Key information

  • The NCCD helps schools, education authorities and Governments understand the needs of students and how they can be supported at school 
  • What is the NCCD 
  • How is the NCCD collected 
  • More information 

The Nationally Consistent Collection of Data (NCCD) is an annual collection of information about Australian school students with disability. It helps schools, education authorities and governments to better understand the needs of students and how they can be best supported at school. 

For specific advice or other questions from our Disability Services team: 

What is the NCCD? 

Each year, Australian schools have to put together information about students with disability and how they are being supported in the classroom. The data must be provided it to Australian Government. This is called the Nationally Consistent Collection of Data (NCCD)

The Australian Government uses this information when they are allocating funding for education in states and territories. This is called the ‘disability loading’. So information given to the NCCD needs to be reliable, high quality and supported by evidence. 

The data collected does not identify individual students. It only gives the category of disability, the level of adjustment and some other information like the year level. 

We only send data for Prep to Year 12. 

The NCCD is based on the legal requirements for schools in the Disability Discrimination Act 1992 (DDA) and Disability Standards for Education 2005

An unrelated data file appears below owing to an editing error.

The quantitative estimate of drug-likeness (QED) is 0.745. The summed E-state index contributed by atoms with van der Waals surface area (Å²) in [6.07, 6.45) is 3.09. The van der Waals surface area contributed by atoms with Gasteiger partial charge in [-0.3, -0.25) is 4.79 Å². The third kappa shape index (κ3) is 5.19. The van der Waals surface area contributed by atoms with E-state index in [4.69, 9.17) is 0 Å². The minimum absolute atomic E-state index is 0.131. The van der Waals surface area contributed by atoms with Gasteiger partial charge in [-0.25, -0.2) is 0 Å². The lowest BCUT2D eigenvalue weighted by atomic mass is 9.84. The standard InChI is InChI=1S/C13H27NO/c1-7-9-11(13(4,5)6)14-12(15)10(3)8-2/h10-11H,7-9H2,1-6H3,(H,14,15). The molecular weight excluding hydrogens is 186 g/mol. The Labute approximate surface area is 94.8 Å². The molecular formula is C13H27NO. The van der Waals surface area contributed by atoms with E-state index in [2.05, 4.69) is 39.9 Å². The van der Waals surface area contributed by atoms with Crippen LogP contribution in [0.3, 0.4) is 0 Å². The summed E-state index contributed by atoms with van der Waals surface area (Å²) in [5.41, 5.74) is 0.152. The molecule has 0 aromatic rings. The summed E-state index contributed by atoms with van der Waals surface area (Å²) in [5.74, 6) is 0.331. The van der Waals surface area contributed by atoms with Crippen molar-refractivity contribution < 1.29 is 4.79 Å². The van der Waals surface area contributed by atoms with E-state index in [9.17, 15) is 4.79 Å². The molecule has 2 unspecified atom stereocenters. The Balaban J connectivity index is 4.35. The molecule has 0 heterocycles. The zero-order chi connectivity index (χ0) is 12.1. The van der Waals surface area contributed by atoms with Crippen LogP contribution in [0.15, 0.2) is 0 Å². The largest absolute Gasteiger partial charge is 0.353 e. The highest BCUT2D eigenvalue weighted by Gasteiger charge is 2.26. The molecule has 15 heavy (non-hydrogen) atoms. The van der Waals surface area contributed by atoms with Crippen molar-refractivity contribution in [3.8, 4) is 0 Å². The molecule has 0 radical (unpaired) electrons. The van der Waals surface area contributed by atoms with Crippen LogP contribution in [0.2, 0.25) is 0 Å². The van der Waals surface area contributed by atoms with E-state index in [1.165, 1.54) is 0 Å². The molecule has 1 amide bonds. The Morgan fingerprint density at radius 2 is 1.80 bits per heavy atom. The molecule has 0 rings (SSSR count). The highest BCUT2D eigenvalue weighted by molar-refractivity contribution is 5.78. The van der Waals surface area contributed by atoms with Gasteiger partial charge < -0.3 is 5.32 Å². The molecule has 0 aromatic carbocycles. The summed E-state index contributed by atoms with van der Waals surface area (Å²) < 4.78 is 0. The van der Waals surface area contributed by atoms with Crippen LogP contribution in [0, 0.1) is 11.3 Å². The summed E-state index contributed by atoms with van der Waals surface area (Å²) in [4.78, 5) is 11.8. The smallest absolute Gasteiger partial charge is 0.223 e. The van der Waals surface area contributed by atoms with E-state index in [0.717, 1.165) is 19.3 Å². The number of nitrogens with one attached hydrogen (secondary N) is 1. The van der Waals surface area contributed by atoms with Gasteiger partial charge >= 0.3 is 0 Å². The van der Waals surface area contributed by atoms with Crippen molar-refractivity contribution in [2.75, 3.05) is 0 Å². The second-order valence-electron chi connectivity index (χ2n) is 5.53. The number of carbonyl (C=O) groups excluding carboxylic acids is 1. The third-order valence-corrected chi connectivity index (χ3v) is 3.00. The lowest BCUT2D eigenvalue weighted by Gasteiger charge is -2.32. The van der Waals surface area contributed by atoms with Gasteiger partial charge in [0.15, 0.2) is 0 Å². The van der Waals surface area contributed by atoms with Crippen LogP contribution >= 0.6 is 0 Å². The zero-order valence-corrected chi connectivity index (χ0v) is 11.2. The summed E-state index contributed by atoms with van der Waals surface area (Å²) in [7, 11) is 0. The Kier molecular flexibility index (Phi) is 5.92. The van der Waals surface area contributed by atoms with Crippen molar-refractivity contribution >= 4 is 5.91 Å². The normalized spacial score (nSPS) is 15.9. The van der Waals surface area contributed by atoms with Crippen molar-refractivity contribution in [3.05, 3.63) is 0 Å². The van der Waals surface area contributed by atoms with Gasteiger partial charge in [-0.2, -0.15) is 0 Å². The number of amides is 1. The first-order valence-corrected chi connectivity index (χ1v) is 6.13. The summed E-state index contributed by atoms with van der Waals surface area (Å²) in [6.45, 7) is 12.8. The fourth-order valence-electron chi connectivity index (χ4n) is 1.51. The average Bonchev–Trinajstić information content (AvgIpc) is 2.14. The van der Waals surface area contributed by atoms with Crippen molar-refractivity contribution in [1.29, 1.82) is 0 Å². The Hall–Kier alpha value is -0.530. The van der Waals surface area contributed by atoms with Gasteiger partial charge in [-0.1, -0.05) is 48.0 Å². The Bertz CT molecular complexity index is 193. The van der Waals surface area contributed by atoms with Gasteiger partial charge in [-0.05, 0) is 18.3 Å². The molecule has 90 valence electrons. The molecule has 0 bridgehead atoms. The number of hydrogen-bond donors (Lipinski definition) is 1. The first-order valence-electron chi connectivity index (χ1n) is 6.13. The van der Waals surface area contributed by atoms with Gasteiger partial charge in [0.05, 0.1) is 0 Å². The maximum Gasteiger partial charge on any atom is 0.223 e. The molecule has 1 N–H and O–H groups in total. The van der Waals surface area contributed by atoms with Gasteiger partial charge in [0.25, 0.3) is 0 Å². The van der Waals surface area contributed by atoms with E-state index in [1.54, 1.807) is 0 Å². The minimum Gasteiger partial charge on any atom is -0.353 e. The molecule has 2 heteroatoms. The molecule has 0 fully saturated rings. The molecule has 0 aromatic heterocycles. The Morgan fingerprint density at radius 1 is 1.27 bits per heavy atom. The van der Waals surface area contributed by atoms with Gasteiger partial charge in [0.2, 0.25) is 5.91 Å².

How do schools collect the NCCD information? 

The Nationally Consistent Collection of Data (NCCD) happens by the beginning of August every year. 

School records about the educational adjustments being made for students with disability are key pieces of evidence. This evidence might be in the Learning Plan or other documents like Risk Management Plans or support timetables. 

Teachers use the evidence, observations and their professional judgement to determine: 

  • which of their students are being provided with reasonable adjustments because of disability, as defined in the Disability Discrimination Act 1992 and the Disability Standards for Education 2005; 
  • the level of adjustment that students with disability are being provided with, in both classroom and whole of school routines and activities; 
  • The broad category of disability for each student. 

There are four levels of adjustment provided to students: 

  1. Quality Differentiated Teaching Practice 
  1. Supplementary adjustments 
  1. Substantial adjustments 
  1. Extensive adjustments. 

Schools are supported with the NCCD process by Disability Educational Adjustment Moderators. The Moderators put the agreed NCCD level of adjustment and disability information into SSS. 

Each year in August, Principals then check the data for the students in their school via the census procedure. 

 Evidence and recordkeeping requirements for the NCCD 

School principals must be able to show accurate records of their school’s evidence to support the inclusion of a student in the NCCD. The Australian Government may hold checks or audits of the NCCD from time to time. 

There must be evidence that: 

  • a student has been provided educational adjustments for a period of ten weeks or longer to meet their specific needs associated with the disability. 
  • the student’s parents or carers have been consulted about the adjustments. 

What if a student has moved schools or has a dual enrolment? 

If a student is moving schools, or has a dual enrolment, the school where the student spends most of their time and is known best does the moderation for the NCCD. 

More information